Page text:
A Green Rural Recovery: Sustainable Natural Economies of Canada & Scotland
Guelph SRUC Joint Webinar. This 90-min webinar will feature renowned scientists from Scotland and Canada, presenting on greener agricultural systems and examining how new technology is being used to boost the natural economy.
Among the speakers will be Professor Rainer Roehe from Scotland’s Rural College (SRUC), who will talk about his research into the mitigation of methane emissions from beef cattle, and Prof Asim Biswas from the University of Guelph, who will discuss the use of smart farming techniques in Ontario’s grain production.
Supported by the Scottish Government, the event will include opening remarks from Mairi Gougeon MSP, Cabinet Secretary for Rural Affairs and Islands, as well as an in-depth panel discussion.
Further presentations will be made by Prof Richard Dewhurst, who will talk about the Digital Value Dairy Chain project being led by SRUC, and the University of Guelph’s Prof Claudia Wagner-Riddle, who will show how an integrated data sharing platform can expand the value of soil health and soil ecosystem services research.
The University of Guelph and SRUC have collaborated on joint research and teaching for many years. In particular, the Ontario Agricultural College (OAC) and SRUC share are number of common research themes and have many research interests in common. These include Animal Bioscience, Food Agriculture and Resource Economics, Animal Welfare, Environmental Systems, Plant agriculture, Genetic Improvement of Livestock, Organic Farming, Grassland, and Food and Agricultural Policy.
The Covid 19 epidemic has brought into sharp focus the need to build greater resilience and sustainability. Politicians often express this as “building back greener”. This implies trying something new and key to this is harnessing technology, particularly the development and application of digital and data-driven technology.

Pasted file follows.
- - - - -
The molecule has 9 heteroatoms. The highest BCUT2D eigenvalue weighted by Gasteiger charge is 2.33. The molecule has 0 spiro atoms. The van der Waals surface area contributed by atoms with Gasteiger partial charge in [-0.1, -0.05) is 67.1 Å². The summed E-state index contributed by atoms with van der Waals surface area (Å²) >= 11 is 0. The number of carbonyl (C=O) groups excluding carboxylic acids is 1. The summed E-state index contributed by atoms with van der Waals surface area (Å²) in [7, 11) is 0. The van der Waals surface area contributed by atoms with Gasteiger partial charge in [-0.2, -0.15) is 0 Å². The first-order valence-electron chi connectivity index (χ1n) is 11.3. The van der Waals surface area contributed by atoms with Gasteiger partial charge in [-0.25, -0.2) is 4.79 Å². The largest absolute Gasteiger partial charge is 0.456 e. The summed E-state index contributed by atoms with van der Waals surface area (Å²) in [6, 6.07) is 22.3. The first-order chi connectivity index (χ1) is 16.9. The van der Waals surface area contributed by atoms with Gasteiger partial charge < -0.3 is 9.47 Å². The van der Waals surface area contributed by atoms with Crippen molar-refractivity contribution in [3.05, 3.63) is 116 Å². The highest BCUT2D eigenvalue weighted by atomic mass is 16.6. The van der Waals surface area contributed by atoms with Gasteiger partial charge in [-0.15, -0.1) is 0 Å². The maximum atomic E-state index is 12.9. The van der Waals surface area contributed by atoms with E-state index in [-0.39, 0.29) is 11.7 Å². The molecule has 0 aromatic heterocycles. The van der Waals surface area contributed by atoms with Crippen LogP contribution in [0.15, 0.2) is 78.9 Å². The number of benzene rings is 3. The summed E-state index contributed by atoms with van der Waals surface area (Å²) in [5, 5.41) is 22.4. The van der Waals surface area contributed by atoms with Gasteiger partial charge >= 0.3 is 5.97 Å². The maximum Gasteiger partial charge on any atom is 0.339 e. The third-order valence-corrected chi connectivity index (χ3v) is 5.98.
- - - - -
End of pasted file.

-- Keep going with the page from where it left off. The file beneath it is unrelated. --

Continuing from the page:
And with sustainability in mind, there is also an urgent need to develop a truly circular economy. Both approaches need research and knowledge generation to make them happen. In a circular economy, resources are used for as long as possible extracting maximum value from them while in use, and then reused or regenerated at the end of their lifecycle.
In agri-food terms in a circular economy all resources used in the agricultural industry are optimised, not just on farm, but across the whole food supply chain, locally, nationally and internationally. To ensure that resources are used to their full potential new processes and products will be required engineered specifically with the circular economy in mind.
This initiative was developed in collaboration with the Scottish Government Office (Canada) and the Centre for Scottish Studies in University of Guelph, with generous support from the Office of the Vice-President Research, and the Principal and Chief Executive’s Office, Scotland’s Rural College (SRUC).